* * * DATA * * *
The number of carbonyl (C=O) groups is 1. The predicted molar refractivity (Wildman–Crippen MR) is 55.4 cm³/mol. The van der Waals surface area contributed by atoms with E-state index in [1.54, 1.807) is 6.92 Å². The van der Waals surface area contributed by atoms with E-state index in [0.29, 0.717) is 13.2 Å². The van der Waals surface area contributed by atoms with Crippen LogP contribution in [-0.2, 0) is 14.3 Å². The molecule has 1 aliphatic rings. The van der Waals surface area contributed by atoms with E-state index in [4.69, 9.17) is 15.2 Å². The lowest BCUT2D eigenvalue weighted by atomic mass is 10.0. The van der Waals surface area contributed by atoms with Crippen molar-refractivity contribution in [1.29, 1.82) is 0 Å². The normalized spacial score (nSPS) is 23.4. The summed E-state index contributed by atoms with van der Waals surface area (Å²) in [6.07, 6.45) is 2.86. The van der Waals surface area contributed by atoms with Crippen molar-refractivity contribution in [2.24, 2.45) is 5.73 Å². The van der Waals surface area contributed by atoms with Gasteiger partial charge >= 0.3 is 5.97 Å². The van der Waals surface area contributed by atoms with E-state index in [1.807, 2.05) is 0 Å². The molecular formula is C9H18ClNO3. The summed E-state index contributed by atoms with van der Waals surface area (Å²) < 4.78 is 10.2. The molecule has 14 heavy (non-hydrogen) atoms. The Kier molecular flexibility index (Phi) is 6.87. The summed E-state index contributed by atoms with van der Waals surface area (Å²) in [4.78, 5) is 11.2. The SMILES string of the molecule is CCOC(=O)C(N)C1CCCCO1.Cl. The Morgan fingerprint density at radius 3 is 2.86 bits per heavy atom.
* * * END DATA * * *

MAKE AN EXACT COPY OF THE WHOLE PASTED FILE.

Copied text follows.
The number of carbonyl (C=O) groups is 1. The predicted molar refractivity (Wildman–Crippen MR) is 55.4 cm³/mol. The van der Waals surface area contributed by atoms with E-state index in [1.54, 1.807) is 6.92 Å². The van der Waals surface area contributed by atoms with E-state index in [0.29, 0.717) is 13.2 Å². The van der Waals surface area contributed by atoms with Crippen LogP contribution in [-0.2, 0) is 14.3 Å². The molecule has 1 aliphatic rings. The van der Waals surface area contributed by atoms with E-state index in [4.69, 9.17) is 15.2 Å². The lowest BCUT2D eigenvalue weighted by atomic mass is 10.0. The van der Waals surface area contributed by atoms with Crippen molar-refractivity contribution in [1.29, 1.82) is 0 Å². The normalized spacial score (nSPS) is 23.4. The summed E-state index contributed by atoms with van der Waals surface area (Å²) in [6.07, 6.45) is 2.86. The van der Waals surface area contributed by atoms with Crippen molar-refractivity contribution in [2.24, 2.45) is 5.73 Å². The van der Waals surface area contributed by atoms with Gasteiger partial charge >= 0.3 is 5.97 Å². The van der Waals surface area contributed by atoms with E-state index in [1.807, 2.05) is 0 Å². The molecular formula is C9H18ClNO3. The summed E-state index contributed by atoms with van der Waals surface area (Å²) < 4.78 is 10.2. The molecule has 14 heavy (non-hydrogen) atoms. The Kier molecular flexibility index (Phi) is 6.87. The summed E-state index contributed by atoms with van der Waals surface area (Å²) in [4.78, 5) is 11.2. The SMILES string of the molecule is CCOC(=O)C(N)C1CCCCO1.Cl. The Morgan fingerprint density at radius 3 is 2.86 bits per heavy atom.